Officials are reiterating what we already know: Many of the fish in the Catawba River — our source of drinking water and one of the most endangered and stressed rivers in the nation — aren't suitable for eating because they're tainted with pollution. At this time, the governments of North and South Carolina seem mostly concerned with PCBs and mercury.
(Oh, but the water's fine. Don't you love how that's always added in to reassure us? The fish are tainted, but the water's fine. That makes sense, right? Can't you feel them patting you on your pretty little head?)
Lake Wylie, Mountain Island Lake and Lake Norman are all part of the Catawba River, all created by hydroelectric dams, all the source of cooling water for other energy plants — like coal an nuclear — and they're all owned by Duke Energy.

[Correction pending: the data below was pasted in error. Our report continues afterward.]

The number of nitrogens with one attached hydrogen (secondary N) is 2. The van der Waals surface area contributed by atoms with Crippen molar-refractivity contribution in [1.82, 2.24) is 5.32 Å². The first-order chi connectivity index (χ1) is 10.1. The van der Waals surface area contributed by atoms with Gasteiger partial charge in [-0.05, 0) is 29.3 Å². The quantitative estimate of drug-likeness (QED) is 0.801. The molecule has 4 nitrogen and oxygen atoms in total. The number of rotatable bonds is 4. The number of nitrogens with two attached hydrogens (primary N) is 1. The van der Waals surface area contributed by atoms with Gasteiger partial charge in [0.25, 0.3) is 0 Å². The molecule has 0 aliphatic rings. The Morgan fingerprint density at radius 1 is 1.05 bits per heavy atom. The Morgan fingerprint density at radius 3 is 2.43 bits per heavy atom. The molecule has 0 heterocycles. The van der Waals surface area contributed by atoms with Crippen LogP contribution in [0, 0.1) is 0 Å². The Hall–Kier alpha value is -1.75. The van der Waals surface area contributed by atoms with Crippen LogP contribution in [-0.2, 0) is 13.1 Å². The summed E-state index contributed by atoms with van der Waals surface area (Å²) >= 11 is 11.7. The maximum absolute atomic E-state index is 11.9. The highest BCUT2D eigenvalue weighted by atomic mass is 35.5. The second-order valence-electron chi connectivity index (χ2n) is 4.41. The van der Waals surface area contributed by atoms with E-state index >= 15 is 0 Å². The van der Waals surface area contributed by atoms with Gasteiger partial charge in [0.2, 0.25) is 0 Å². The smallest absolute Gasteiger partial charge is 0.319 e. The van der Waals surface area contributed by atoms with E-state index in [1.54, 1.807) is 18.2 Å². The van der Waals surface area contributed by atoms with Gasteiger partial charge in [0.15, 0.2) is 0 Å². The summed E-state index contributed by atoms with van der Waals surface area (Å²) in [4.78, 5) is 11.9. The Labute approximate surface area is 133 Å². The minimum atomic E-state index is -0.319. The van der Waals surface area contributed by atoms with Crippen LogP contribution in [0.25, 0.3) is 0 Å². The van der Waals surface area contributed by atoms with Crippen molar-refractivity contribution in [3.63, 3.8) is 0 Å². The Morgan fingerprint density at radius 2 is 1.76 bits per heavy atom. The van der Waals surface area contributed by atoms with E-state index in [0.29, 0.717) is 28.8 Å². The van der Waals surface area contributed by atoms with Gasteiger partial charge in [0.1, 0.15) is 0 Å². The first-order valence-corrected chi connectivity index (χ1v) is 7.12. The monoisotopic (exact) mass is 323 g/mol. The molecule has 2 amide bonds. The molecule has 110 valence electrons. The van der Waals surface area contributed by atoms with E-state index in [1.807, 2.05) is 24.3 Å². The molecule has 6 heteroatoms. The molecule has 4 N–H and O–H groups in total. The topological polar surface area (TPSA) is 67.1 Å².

From The Charlotte Observer:
Toxic compounds called PCBs have been found in largemouth bass in the N.C. portion of Lake Wylie, N.C. health authorities said Friday in warning the public to limit consumption of the fish.
Largemouth bass also are likely to be contaminated by mercury, a toxic metal. A statewide advisory is already in effect for that contaminant, which was the subject of a federal crackdown this week.
Friday's advisory follows warnings for local lakes that were issued last January.
Then, for the first time, health officials warned the public not to eat fish - channel catfish - from Mountain Island Lake west of Charlotte. Mountain Island is the major water supply for Charlotte and Gastonia, although the PCBs found there pose no risk to drinking water.
Read the rest of this story, by Bruce Henderson, here.
Even though the state of North Carolina rang the alarm bell about tainted fish in Mountain Island Lake last January, it wasn't until late October when I first noticed advisory signs posted at Mountain Island Lake at a nature preserve where I hike regularly.
Here's one of two that I've spotted so far. Let's hope there are many more, since people fish all over that lake's shoreline.
Further reading: EPA finally limits toxic mercury